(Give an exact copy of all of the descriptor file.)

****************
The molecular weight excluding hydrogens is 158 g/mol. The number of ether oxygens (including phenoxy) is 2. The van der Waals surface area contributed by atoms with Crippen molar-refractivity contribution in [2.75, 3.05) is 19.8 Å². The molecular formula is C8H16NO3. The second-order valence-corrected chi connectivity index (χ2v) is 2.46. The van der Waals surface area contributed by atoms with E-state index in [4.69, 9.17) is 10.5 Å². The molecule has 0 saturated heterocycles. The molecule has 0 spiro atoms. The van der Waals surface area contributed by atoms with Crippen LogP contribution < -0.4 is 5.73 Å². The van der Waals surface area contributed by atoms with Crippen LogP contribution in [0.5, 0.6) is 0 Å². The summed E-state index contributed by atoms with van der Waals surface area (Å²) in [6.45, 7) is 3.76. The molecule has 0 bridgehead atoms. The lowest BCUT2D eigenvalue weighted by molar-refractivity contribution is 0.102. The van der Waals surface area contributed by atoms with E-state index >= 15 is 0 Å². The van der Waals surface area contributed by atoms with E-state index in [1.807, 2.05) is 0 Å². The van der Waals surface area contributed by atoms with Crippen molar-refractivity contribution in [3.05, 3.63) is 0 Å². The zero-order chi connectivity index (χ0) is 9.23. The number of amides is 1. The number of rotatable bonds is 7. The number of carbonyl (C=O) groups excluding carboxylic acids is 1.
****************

The molecular weight excluding hydrogens is 158 g/mol. The number of ether oxygens (including phenoxy) is 2. The van der Waals surface area contributed by atoms with Crippen molar-refractivity contribution in [2.75, 3.05) is 19.8 Å². The molecular formula is C8H16NO3. The second-order valence-corrected chi connectivity index (χ2v) is 2.46. The van der Waals surface area contributed by atoms with E-state index in [4.69, 9.17) is 10.5 Å². The molecule has 0 saturated heterocycles. The molecule has 0 spiro atoms. The van der Waals surface area contributed by atoms with Crippen LogP contribution < -0.4 is 5.73 Å². The van der Waals surface area contributed by atoms with Crippen LogP contribution in [0.5, 0.6) is 0 Å². The summed E-state index contributed by atoms with van der Waals surface area (Å²) in [6.45, 7) is 3.76. The molecule has 0 bridgehead atoms. The lowest BCUT2D eigenvalue weighted by molar-refractivity contribution is 0.102. The van der Waals surface area contributed by atoms with E-state index >= 15 is 0 Å². The van der Waals surface area contributed by atoms with E-state index in [1.807, 2.05) is 0 Å². The van der Waals surface area contributed by atoms with Crippen molar-refractivity contribution in [3.05, 3.63) is 0 Å². The zero-order chi connectivity index (χ0) is 9.23. The number of amides is 1. The number of rotatable bonds is 7. The number of carbonyl (C=O) groups excluding carboxylic acids is 1.